La Croix: What will happen during the holiday week in Lisieux?
Emmanuel Schwab : On Sundays October 1st and 8th, the great procession of Thérèse’s relics will take place. Most of her relics are kept at the Carmel of Lisieux, under the recumbent figure of the saint. The box which contains them will be inserted in a shrine and carried to the basilica. On Sunday, they will go from the basilica to the cathedral, where Thérèse was going to mass with the family. They will then be brought back to the basilica discreetly to stay there all week. The following Sunday, they will return from the basilica to the Carmel, in a large procession. The entire city of Lisieux will be affected by this event.
During the week, we will offer a jubilee approach by inviting you to take a spiritual journey through the places where Thérèse lived. Conferences this year will deal with what happened between the death of this little unknown Norman Carmelite, in 1897, and the beatification twenty-six years later of a world-famous nun. And then there will be times of prayer, vespers at the Carmel, a time of adoration at the cathedral (1)…
You have been rector of the sanctuary since September 1, after having held several ministries in Paris. Why did you choose Lisieux?
E. S. : I have been quite attached to Thérèse since the seminary where I followed teaching on her subject, in the early 1980s, from Father Guy Gaucher, a specialist in the spirituality of the young saint. I read Thérèse, her writings spoke to me and nourished me. In Paris, I was parish priest of Saint-Ferdinand-des-Ternes, in the 17th arrondissement, whose crypt is dedicated to him. I increased Thérèse’s patronage there. So she was not a stranger to me.
However, when a bishop friend of mine told me about the post of rector that was becoming available in Lisieux, I was taken by surprise, not very convinced at the time. And yet, in two hours, I felt a spiritual joy rising within me, in a sort of evidence, the same joy that I had already experienced when deciding to enter the seminary. In less than two weeks, I was appointed to Lisieux.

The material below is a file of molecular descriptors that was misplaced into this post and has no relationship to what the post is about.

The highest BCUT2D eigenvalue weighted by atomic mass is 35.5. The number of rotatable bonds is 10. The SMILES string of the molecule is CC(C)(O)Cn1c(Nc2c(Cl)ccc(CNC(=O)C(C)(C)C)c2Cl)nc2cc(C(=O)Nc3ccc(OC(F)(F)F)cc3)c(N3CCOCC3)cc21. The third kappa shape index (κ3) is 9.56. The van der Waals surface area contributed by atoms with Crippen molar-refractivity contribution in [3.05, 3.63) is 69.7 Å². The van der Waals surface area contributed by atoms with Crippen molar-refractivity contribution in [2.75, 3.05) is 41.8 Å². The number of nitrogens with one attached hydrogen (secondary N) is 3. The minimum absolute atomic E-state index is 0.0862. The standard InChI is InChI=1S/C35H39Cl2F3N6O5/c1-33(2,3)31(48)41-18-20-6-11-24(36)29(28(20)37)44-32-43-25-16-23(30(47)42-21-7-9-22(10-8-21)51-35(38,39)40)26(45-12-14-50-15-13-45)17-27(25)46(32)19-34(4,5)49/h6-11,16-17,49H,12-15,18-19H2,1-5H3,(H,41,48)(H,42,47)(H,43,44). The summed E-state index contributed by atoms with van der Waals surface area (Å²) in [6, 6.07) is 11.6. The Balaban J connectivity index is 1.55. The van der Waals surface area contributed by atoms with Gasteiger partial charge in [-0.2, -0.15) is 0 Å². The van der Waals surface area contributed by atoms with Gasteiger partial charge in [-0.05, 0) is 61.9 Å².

In your opinion, what touches pilgrims about Thérèse? Why is she so loved?
E. S. : Thérèse touches people because she says that holiness is possible for everyone. Possible not with excessive effort, but with the help of the Lord. About three months before her death, she wrote: “I would like (…) to find an elevator to raise me to Jesus, because I am too small to climb the rough staircase of perfection. (…) The elevator that must lift me to Heaven is your arms, O Jesus! » (Manuscript C). She explains that one can achieve holiness by allowing oneself to be done by the Lord. And that it is in the very little things of daily life that the whole of spiritual life is at stake.
Thérèse received the title of Doctor of the Church in 1997. She had great spiritual intelligence, thanks to which God was able to make her hear things that had never been heard in this way. His spirituality is quite close to that of Saint Louis-Marie Grignion de Montfort, for example. But both express it in very different ways. Thérèse received the grace to speak of something very ancient in a new way, which did good to the Church of her time and which still does us good today. Our time needs to hear this desire that it had to be holy. “I will bring glory to you by becoming a great saint,” she said to her father. Thérèse ardently invites us to want to be saints too, and she shows us how.